Thinking through dreaming has been of historical value to anthropology, from Culture and Personality to Structuralism to psychological anthropology. We seek papers that articulate new value that might be accorded to dreams and dreaming.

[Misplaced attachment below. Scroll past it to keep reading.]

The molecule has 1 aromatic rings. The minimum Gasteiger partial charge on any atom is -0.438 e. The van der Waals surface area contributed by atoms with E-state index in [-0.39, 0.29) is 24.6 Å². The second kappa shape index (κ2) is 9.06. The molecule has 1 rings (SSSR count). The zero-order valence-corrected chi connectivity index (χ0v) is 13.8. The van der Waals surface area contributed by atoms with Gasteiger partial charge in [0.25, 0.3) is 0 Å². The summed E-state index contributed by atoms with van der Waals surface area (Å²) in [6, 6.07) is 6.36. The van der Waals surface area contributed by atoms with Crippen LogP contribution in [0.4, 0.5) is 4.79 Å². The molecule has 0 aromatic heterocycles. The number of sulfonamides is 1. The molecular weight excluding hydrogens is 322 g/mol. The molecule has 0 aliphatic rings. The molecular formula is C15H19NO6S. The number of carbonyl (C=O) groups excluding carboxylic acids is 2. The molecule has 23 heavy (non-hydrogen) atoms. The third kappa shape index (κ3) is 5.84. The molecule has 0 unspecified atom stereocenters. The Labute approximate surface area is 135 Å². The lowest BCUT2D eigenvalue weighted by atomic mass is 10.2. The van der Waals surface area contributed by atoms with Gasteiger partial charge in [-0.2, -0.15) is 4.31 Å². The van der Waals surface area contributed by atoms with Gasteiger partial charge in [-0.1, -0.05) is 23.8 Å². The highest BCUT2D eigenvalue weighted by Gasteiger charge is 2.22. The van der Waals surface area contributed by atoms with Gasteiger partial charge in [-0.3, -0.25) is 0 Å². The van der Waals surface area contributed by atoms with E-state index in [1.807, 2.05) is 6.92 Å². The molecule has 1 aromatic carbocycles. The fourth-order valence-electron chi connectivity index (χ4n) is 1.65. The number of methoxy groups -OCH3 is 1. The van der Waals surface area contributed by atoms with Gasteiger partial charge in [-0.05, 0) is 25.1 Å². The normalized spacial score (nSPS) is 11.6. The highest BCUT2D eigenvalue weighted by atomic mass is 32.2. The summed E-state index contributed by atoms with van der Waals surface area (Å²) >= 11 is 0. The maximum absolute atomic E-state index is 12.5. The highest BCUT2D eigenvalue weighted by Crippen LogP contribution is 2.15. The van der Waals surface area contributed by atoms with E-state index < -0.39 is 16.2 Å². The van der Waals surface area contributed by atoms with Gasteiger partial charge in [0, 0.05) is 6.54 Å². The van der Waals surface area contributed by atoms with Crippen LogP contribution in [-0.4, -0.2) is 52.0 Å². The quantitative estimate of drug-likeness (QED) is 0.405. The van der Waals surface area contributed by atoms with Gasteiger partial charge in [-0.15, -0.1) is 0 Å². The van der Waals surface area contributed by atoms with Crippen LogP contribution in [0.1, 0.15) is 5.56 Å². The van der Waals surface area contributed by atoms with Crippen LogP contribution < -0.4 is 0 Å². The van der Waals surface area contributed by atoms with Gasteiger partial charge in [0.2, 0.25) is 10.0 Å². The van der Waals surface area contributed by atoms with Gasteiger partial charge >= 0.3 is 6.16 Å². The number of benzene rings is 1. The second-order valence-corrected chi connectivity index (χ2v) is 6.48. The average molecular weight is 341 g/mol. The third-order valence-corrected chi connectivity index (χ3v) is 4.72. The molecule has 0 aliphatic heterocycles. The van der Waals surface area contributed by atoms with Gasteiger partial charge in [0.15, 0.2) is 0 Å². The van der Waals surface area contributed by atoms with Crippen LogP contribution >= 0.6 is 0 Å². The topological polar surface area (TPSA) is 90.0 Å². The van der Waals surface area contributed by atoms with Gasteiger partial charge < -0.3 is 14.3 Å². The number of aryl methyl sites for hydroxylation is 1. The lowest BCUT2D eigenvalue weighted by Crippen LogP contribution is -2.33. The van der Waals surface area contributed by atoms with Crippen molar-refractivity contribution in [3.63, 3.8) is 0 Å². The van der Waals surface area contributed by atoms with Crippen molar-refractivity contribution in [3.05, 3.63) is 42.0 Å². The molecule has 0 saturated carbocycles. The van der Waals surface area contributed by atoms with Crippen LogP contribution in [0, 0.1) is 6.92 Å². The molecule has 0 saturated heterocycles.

Thinking through dreaming has been of historical value to anthropology. Much was made of it the "Culture and Personality" school of North American psychological anthropologists, and it has certainly inspired some interesting structuralist analyse. Presently, the value of anthropologically analysing dreaming has been variously articulated. One value lies in its capacity to get at time. [The] Dreaming reaches into an ancestral past, knitting it together with present and future. Dreams might be oneiromancitic; a person might portend or predict the future in a dream, permitting her to reach forward in time. Interstitiality might characterise dreaming, as the dreamer occupies a liminal world between sleeping and an awakeness to spiritual realms, where they might receive special revelation of use in the waking world. Psychological analyses dig into the similarities and differences between cultural dreaming, and its place in metaphorical expression reveals its role in giving form and shape to our aspirations, hopes, fears and longings. There are also communicative theories of dreaming that assert instrumental outcomes, leading to Herdt's proposition, "that culture may actually change experience inside of dreams, or that the productions of dreaming do actually become absorbed and transformed into culture", indicating that dreaming has been useful to considerations of questions of structure and agency, and the role of 'culture' as an explanatory grounds for social life. Against this background of value, we seek papers that articulate new value that might be accorded to dreams and dreaming.